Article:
Radiation dose in CT are we meeting the challenge by joq12180

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									The British Journal of Radiology, 75 (2002), 1–4   E   2002 The British Institute of Radiology



Commentary
Radiation dose in CT: are we meeting the challenge?
1
    S J GOLDING, MA, FRCR and 2P C SHRIMPTON, MA, PhD
1
 Department of Radiology, University of Oxford and 2National Radiological Protection Board, Chilton, Didcot,
Oxon OX11 0RQ, UK



What challenge?                                               factor of 20 in Norway [5]. Overall, the evidence
                                                              indicates a strong trend of increasing population
   CT has developed dramatically: scanning is
                                                              dose owing to rising use of CT and to increased
faster, images are better, applications have grown
                                                              dose per examination. It now seems clear that
and, of course, radiation doses have come down,
                                                              variations in practice have become more impor-
have they not? Well, no, actually; quite the con-
                                                              tant than scanner technology in determining the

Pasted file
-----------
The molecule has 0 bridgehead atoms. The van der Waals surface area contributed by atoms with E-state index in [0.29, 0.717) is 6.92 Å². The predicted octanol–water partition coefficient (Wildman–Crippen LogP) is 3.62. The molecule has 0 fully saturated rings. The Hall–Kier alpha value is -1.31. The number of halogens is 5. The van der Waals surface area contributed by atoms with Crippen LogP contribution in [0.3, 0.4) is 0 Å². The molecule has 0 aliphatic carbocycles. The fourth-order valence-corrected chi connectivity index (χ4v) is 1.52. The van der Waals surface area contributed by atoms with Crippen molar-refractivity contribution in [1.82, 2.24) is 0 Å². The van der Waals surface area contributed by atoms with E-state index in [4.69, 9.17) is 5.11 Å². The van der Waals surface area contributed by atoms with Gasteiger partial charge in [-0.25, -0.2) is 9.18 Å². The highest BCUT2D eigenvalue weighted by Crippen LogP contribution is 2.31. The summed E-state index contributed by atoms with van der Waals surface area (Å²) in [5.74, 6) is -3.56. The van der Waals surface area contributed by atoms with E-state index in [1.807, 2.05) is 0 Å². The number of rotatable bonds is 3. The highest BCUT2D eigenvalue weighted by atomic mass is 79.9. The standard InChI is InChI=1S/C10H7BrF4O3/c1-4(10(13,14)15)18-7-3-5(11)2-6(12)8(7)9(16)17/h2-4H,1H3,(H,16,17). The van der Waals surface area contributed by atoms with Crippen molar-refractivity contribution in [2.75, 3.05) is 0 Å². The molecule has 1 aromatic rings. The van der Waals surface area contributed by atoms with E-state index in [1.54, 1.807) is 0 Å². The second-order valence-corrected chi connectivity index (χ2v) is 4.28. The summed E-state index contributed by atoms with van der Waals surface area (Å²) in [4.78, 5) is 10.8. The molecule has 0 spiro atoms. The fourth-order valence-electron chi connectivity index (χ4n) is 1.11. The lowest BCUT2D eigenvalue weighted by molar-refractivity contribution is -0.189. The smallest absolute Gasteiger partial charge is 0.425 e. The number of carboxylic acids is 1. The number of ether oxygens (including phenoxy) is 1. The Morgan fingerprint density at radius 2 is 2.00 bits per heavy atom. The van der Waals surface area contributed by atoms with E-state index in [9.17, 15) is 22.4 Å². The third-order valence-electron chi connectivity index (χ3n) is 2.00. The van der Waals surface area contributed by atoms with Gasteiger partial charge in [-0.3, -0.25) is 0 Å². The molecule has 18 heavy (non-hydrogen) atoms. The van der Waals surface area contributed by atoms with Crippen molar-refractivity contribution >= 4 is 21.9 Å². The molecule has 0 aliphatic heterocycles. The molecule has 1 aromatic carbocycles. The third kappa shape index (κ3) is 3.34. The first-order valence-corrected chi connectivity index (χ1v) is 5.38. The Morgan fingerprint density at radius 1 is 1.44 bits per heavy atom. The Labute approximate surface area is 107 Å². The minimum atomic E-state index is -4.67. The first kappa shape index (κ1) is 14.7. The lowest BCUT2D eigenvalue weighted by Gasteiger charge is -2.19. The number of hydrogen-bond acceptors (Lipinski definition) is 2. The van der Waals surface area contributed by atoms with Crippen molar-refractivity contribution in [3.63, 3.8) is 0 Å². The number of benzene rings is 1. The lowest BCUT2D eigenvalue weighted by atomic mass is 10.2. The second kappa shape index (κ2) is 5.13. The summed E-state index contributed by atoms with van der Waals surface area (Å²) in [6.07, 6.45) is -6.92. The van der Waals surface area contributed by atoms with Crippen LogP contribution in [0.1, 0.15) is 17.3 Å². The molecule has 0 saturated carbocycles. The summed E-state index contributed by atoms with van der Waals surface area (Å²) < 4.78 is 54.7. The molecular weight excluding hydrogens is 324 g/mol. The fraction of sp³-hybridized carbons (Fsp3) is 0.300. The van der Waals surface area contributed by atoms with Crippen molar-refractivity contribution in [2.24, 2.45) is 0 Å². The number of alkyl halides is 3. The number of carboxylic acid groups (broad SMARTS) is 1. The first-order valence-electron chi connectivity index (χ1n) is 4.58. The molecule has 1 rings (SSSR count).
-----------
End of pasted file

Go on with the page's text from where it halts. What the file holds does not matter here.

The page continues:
trary in fact.
                                                              dose to the patient [6].
   When CT was new it was appreciated that it
                                                                 Ease of use may be contributing to this syn-
was a relatively high dose technique but there was            drome. Early CT scanners were rigid tools and
overriding clinical justification for using it; in the         extending an examination implied a time penalty.
brain no technique could approach it and when                 The introduction of spiral CT reduced this dra-
body CT began it concentrated on patients with                matically and probably contributed significantly
malignant disease, where radiation dose was of                to new variations in practice, as few technique
less concern. Now circumstances are different.                guidelines were available when the new tech-
The technique is widely used, extensively in                  nology was introduced. For example, contrast
benign disease as well as in young patients for               enhanced studies have become more widespread
whom radiation protection considerations are                  and multiphase enhancement has become com-
paramount. Awareness dawned of the magnitude                  mon [7]. Although this latter technique has
of the challenge following a national dose survey             extended the application of CT, its use when a
in the UK. In 1989 the National Radiological                  smaller number of phases would suffice cannot be
Protection Board showed that despite comprising               justified. There is also anecdotal evidence that
only 2% of all examinations, CT contributed                   workload pressure may be adding to the problem.
around 20% of the collective dose to the popu-                In the face of rising demand, radiologists may rely
lation from diagnostic imaging [1]. Subsequent                on CT examinations being performed with stan-
analyses for the UK suggest that this latter figure            dard ‘‘catch all’’ protocols while they concentrate